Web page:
Bitter American cynic H.L. Mencken proven correct again:The wide disagreement among Americans on the president’s performance, however, is more than partisanship. It is a matter of political literacy. The fact of the matter is that too many Trump supporters do not hold the president responsible for his mistakes or erratic behavior because they are incapable of recognizing them as mistakes. They lack the foundational knowledge and basic political engagement required to know the difference between facts and errors, or even between truth and lies.
This was most evident during the campaign itself, when candidate Trump’s audiences applauded one fantastic claim after another: that he saw Muslims cheering the 9/11 attacks, that the United States pays for over 70% of NATO’s costs, that he knew more than the generals about strategy. When he became president, he continued the parade of strange assertions and obsessions.
To be sure, some of Trump’s voters, like any others, are just cynical and expect the worst from every elected official. Others among them grasp Trump’s failings but fall back on the sour but understandable consolation that at least he is not Clinton. But many simply don’t see a problem. “I think I like him more now that he is the president,” Pennsylvania voter Rob Hughes told New York Post writer Salena Zito.
There is a more disturbing possibility here than pure ignorance: that voters not only do not understand these issues, but also that they simply do not care about them. As his supporters like to point out, Trump makes the right enemies, and that’s enough for them. Journalists, scientists, policy wonks — as long as “the elites” are upset, Trump’s voters assume that the administration is doing something right. “He makes them uncomfortable, which makes me happy,” Ohio Trump voter James Cassidy told the Toronto Star’s Daniel Dale. Syria? Korea? Health care reform? Foreign aid? Just so much mumbo-jumbo, the kind of Sunday morning talk-show stuff only coastal elitists care about.
There is a serious danger to American democracy in all this. When voters choose ill-informed grudges and diffuse resentment over the public good, a republic becomes unsustainable. The temperance and prudent reasoning required of representative government gets pushed aside in favor of whatever ignorant idea has seized the public at that moment. The Washington Post recently changed its motto to “democracy dies in darkness,” a phrase that is not only pretentious but inaccurate. More likely, American democracy will die in dumbness.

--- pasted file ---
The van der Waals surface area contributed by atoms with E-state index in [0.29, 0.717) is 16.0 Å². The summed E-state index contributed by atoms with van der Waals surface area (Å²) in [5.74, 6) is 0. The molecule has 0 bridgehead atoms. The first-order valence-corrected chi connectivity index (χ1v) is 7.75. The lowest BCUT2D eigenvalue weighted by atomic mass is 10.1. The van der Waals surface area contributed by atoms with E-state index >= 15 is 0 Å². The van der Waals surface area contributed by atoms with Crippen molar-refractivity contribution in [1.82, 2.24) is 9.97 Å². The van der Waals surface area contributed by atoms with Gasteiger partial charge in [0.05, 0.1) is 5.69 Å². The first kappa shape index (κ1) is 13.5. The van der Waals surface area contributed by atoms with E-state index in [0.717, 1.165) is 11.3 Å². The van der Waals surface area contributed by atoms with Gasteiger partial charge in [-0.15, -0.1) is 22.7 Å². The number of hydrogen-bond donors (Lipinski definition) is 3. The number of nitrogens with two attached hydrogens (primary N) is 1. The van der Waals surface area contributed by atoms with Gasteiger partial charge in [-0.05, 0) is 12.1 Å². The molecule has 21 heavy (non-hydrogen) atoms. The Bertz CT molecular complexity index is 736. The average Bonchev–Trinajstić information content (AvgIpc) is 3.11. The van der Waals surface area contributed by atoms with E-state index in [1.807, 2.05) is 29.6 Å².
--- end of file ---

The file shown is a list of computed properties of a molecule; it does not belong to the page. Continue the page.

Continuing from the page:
Those of us who criticized Trump voters for their angry populism were often told during and after the election not to condescend to our fellow citizens, and to respect their choices. This is fair. In a democracy, every vote counts equally and the president won an impressive and legitimate electoral victory.*
Even so, the unwillingness of so many of his supporters to hold him to even a minimal standard of accountability means that a certain amount of condescension from the rest of us is unavoidable.
In every election, we must respect the value of each vote. We are never required, however, to assume that each vote was cast with equal probity or intelligence.
Democracy is the theory that the common people know what they want, and deserve to get it good and hard.
Every normal man must be tempted, at times, to spit on his hands, hoist the black flag, and begin slitting throats.
No one ever went broke underestimating the taste of the American public.
Puritanism: The haunting fear that someone, somewhere, may be happy.
For every complex problem there is an answer that is clear, simple, and wrong.
On some great and glorious day the plain folks of the land will reach their heart's desire at last, and the White House will be adorned by a downright moron.
The older I grow the more I distrust the familiar doctrine that age brings wisdom.
Democracy is a pathetic belief in the collective wisdom of individual ignorance.
*One slight quibble: If, indeed, every vote counts "equally", how did Trump manage to be installed as the Prez w/ a deficit of almost three million in the popular vote? Conclusion? This is not a democracy, chump-ass suckers, & if you ever believed it was, you've been suckered since the day you were born!